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Hypomagnesemia (or hypomagnesaemia) is an electrolyte disturbance in which there is an abnormally low level of magnesium in the blood. Normal magnesium levels in humans fall between 1.5 - 2.5 mg/dL. Usually a serum level less than 0.7 mmol/L is used as reference for hypomagnesemia (not hypomagnesia which refers to low magnesium content in food/supplement sources). The prefix hypo- means under (contrast with hyper-, meaning over). The root 'magnes' refers to magnesium. The suffix of the word, -emia, means 'in the blood.'
Hypomagnesemia is not necessarily magnesium deficiency. Hypomagnesemia can be present without magnesium deficiency and vice versa. Note, however, that hypomagnesemia is usually indicative of a systemic magnesium deficit.
Hypomagnesemia may result from a number of conditions including inadequate intake of magnesium, chronic diarrhea, malabsorption, alcoholism, chronic stress, and medications such as diuretics use among others.
- 1 Signs and symptoms
- 2 Causes
- 3 Homeostasis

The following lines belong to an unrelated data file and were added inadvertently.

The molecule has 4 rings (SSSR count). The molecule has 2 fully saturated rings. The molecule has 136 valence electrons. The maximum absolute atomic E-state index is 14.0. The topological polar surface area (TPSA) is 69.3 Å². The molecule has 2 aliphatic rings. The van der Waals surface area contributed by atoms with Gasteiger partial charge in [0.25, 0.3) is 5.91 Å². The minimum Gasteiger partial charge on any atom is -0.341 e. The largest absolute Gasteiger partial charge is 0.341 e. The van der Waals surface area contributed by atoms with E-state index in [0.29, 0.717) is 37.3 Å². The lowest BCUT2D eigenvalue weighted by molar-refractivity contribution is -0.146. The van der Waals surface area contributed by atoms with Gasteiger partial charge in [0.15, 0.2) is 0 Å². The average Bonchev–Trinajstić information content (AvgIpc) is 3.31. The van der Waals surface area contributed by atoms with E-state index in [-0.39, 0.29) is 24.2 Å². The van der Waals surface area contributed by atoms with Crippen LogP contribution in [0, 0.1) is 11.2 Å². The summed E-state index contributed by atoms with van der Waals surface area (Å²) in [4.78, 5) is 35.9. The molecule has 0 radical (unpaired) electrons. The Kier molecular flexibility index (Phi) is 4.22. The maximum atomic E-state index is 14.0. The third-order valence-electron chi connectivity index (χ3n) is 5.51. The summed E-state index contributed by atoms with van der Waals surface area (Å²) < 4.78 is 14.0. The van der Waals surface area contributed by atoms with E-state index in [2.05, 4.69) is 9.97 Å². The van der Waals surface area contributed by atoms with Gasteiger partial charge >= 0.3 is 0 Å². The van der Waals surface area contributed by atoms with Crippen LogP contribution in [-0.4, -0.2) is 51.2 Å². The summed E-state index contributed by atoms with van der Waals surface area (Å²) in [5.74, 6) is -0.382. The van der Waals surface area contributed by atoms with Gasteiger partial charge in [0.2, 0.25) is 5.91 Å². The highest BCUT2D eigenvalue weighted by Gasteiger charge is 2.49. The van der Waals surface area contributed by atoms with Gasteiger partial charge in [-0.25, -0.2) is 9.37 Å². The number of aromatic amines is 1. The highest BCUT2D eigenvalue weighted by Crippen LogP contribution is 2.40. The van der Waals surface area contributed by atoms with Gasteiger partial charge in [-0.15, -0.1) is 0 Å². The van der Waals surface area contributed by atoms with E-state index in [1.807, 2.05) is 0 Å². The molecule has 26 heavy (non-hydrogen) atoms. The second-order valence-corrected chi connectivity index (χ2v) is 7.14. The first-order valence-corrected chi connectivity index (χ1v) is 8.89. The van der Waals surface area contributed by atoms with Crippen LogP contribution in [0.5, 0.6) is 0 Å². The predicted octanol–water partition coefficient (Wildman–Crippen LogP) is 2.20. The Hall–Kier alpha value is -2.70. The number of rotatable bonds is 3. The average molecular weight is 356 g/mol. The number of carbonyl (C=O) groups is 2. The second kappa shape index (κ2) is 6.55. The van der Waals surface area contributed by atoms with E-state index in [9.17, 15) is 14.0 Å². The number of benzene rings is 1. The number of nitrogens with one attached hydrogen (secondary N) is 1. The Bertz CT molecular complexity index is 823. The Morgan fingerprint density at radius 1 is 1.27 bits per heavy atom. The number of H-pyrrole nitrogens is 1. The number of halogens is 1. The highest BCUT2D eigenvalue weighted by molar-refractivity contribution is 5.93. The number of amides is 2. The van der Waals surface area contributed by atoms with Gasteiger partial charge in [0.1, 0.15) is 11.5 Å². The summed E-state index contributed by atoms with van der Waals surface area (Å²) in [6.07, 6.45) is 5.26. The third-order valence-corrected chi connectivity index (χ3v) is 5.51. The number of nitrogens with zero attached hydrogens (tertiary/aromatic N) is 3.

- 4 Pathophysiology
- 5 Diagnosis
- 6 Treatment
- 7 See also
- 8 References
- 9 External links
Signs and symptoms
Deficiency of magnesium causes weakness, muscle cramps, cardiac arrhythmia, increased irritability of the nervous system with tremors, athetosis, jerking, nystagmus and an extensor plantar reflex. In addition, there may be confusion, disorientation, hallucinations, depression, epileptic fits, hypertension, tachycardia and tetany.
Magnesium deficiency is not uncommon in hospitalized patients. Elevated levels of magnesium (hypermagnesemia), however, are nearly always iatrogenic (caused by a medical treatment). Ten to twenty percent of all hospital patients and 60–65% of patients in the intensive care unit (ICU) have hypomagnesemia. Hypomagnesemia is underdiagnosed, as testing for serum magnesium levels is not routine.
Low levels of magnesium in blood may mean that there is not enough magnesium in the diet, the intestines are not absorbing enough magnesium, or the kidneys are excreting too much magnesium. Deficiencies may be due to the following conditions: